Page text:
A major investigation has revealed how Thurrock Council got into more than £1billion in debt, borrowing the money from around 150 local authorities across the UK. But instead of funding council services, the council gambled at least £604million in solar farms located outside of the borough.
Among Thurrock’s rundown council estates and neglected public parks, typical of many towns after a decade of austerity, there is nothing to suggest that over the past three years the local council has borrowed and then invested hundreds of millions of pounds of other councils’ money.
Under the direction of a senior council officer Thurrock borrowed from about 150 local authorities across the UK with little public scrutiny. These loans were not for direct funding of council services, or investing in infrastructure – instead they financed solar farms more than a hundred miles away.
Sean Clark, Thurrock’s director of finance, oversaw the investment of £604m in the solar industry, investments he says were prompted entirely by intermediaries approaching him with money-making opportunities. In an extraordinary interview with The Bureau, Clark wondered whether he had gone too far. At last count Thurrock owed other councils an unprecedented £1bn.
What neither Clark nor the council will disclose is which local authorities he borrowed from or what companies he invested in. To do so, they say, would harm Thurrock’s commercial interests and put off potential lenders.
However, an investigation by The Bureau has discovered the council has poured at least £74m, and possibly hundreds of millions more, into a single company, Rockfire Capital, whose financial model raises serious questions over how likely it is that the public money would be recovered in full if the business failed. This revelation comes at a time when many councils’ finances have been hit hard by the coronavirus crisis.
The situation in Thurrock is arguably the most stark example yet of the commercialisation of local councils, with town halls across the country turning to increasingly inventive money-making schemes to replace funding cut by central government. In 2018, the Bureau revealed that Spelthorne council had borrowed £1bn to play the property market, despite having an annual budget of just £22m. These schemes are made possible by easy access to cheap financing, in Thurrock’s case from other councils.
Thurrock, which is in Essex, describes itself as “unashamedly” focused on revenue, and says the returns from its investments have been put back into services. But the Conservative-led council has not been fully open with The Bureau or the wider public about how those profits were made.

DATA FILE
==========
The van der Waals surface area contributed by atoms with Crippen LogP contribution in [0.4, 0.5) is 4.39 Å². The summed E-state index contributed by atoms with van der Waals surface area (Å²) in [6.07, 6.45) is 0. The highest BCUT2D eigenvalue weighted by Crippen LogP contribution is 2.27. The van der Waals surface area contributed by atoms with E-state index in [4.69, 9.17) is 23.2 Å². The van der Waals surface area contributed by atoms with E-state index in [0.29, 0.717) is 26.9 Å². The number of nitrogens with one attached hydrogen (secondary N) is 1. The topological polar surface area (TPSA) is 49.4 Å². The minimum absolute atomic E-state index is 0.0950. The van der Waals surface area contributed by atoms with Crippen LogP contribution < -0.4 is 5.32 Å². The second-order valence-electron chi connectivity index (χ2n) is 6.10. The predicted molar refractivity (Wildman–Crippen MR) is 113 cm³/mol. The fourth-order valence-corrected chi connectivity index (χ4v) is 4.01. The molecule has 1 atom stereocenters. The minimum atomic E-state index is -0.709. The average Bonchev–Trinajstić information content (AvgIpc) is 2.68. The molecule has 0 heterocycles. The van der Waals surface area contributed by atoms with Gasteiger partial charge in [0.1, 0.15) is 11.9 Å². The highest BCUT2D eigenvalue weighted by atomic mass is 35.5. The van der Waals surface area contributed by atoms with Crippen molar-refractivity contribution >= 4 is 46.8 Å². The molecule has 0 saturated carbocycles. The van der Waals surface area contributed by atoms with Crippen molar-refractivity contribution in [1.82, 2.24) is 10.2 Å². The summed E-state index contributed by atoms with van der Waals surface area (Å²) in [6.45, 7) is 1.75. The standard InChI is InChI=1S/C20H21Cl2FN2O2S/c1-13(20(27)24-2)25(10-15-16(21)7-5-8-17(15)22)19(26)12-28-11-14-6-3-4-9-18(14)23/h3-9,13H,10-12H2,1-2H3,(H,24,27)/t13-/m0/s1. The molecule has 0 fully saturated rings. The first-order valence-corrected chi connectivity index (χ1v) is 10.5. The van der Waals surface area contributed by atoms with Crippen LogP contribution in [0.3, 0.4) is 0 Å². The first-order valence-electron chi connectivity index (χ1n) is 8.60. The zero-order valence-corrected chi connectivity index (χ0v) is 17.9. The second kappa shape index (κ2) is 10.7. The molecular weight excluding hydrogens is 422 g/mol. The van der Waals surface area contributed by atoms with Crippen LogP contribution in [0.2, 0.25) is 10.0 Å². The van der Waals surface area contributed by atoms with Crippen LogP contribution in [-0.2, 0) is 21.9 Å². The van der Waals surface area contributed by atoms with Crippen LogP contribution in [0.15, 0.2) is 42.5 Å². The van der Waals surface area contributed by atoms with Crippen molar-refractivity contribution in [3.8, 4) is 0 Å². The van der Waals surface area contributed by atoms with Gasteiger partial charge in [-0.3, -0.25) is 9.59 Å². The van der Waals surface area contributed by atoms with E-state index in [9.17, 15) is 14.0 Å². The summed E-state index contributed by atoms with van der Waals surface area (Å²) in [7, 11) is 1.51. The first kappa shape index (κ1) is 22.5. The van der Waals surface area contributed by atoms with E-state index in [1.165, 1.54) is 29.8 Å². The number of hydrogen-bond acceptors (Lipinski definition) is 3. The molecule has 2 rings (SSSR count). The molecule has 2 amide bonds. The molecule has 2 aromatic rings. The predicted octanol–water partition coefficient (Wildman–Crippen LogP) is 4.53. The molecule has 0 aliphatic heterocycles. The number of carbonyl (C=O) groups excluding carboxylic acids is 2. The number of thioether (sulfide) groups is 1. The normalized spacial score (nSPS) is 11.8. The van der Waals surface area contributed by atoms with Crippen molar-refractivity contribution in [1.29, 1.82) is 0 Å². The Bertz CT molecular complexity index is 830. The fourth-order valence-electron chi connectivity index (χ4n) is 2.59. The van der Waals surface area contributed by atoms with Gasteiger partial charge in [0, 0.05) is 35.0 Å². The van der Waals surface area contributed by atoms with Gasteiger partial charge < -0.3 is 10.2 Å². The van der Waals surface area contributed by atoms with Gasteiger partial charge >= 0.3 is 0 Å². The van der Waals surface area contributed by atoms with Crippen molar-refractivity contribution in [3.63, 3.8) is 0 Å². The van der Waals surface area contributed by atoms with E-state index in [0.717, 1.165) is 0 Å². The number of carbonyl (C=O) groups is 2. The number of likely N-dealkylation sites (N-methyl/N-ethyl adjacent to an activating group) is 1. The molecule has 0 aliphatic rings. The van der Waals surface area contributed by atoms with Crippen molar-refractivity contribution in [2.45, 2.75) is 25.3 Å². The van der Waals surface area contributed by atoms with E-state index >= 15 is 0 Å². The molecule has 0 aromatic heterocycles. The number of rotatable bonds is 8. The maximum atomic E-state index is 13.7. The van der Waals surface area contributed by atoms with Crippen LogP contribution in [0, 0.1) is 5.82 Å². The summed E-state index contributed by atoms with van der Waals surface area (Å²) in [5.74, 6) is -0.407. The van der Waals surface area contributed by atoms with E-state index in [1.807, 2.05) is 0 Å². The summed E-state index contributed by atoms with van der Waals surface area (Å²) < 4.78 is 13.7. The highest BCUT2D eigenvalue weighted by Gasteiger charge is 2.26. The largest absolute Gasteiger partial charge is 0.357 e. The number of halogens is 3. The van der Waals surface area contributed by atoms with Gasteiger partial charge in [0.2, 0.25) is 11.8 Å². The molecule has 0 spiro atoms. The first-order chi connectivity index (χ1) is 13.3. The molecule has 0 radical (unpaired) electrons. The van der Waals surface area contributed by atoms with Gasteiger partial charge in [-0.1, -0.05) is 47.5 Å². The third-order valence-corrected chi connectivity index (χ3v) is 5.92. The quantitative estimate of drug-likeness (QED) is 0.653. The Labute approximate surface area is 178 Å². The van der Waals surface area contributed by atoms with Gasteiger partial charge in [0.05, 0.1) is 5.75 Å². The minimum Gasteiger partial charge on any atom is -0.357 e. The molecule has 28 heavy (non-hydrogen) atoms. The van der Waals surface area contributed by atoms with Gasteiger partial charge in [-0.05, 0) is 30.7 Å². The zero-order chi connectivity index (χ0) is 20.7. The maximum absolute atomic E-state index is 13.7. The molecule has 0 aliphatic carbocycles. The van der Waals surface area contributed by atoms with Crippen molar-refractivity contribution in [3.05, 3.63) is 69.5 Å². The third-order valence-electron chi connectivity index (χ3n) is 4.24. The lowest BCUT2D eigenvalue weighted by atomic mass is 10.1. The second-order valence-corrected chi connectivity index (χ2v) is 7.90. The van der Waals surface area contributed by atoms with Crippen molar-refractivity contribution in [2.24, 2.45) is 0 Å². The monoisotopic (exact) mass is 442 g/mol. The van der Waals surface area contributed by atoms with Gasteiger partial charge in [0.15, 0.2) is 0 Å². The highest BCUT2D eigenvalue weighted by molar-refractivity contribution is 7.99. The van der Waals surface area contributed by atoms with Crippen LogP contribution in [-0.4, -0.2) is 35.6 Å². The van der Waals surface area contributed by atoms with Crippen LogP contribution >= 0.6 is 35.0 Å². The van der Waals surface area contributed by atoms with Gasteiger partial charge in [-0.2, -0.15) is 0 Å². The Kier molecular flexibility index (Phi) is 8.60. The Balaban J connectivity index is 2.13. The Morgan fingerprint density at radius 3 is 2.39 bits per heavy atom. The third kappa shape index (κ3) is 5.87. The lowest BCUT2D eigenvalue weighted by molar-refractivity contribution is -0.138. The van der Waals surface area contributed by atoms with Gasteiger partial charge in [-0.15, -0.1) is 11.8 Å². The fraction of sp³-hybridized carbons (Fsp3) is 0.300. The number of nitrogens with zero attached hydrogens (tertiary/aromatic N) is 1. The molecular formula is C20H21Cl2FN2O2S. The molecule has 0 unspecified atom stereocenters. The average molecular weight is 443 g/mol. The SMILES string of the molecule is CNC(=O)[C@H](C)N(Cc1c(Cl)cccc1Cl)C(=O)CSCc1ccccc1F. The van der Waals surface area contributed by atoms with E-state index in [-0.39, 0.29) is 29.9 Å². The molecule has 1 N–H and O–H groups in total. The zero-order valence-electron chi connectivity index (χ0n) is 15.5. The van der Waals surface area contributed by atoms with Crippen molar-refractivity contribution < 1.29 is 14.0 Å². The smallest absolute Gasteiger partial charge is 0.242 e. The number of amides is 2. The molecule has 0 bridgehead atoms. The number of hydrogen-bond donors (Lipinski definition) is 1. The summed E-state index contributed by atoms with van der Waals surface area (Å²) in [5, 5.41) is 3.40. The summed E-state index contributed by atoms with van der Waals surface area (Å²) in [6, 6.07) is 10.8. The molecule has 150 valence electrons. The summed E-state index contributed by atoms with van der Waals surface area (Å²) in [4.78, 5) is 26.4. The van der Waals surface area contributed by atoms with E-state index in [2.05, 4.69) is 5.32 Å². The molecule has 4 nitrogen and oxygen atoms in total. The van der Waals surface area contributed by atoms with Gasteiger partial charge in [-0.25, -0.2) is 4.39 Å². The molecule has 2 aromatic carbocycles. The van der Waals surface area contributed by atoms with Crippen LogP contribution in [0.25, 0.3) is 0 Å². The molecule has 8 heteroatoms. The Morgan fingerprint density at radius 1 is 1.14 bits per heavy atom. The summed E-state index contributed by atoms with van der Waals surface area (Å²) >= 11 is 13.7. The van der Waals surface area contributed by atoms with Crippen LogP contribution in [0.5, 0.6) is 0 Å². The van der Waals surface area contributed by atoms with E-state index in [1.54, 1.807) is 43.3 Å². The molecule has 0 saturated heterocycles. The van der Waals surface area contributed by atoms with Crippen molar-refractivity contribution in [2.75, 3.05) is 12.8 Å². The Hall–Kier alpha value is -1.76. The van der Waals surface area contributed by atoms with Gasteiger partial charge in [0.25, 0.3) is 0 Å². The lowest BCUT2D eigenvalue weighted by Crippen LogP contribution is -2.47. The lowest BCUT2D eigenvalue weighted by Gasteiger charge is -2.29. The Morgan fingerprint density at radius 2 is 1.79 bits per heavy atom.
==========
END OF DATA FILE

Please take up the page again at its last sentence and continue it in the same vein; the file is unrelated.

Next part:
John Kent, the former Labour leader of Thurrock council, called on the current administration to come clean. He said: “People absolutely need to be aware that the council has borrowed £1bn – that’s billion with a b.” He claimed that the council had declined to give elected members or the public adequate details of precisely how it invested the money.
Open for business
Thurrock’s investments in the solar industry began in 2016 after brokers used by Warrington council introduced Thurrock council officers to an investment management company, Rockfire Capital.
Warrington had already invested in five solar farm bonds connected to the company when its brokers told Thurrock about an opportunity to invest in a large solar farm near Swindon. It would become the deal that launched Thurrock’s unparalleled borrowing and investments.
But there are serious questions over the degree of security of investments in Rockfire Capital. The company has raised a total of £432m from local authorities, including Newham, Bexley and Havering, using bond schemes. Money raised by Rockfire was then paid to a separate company and, following that, distributed among numerous holding companies connected to each solar farm project.
Rockfire says that these companies do not constitute a group. The various businesses in the network are all controlled by Liam Kavanagh, the founder of Rockfire Capital.
Our investigation found that paperwork for key companies is unavailable for public scrutiny. For example a company Thurrock paid £74m to in a single year – Rockfire Capital Bonds Ltd – has not filed accounts covering the period when the payments were made.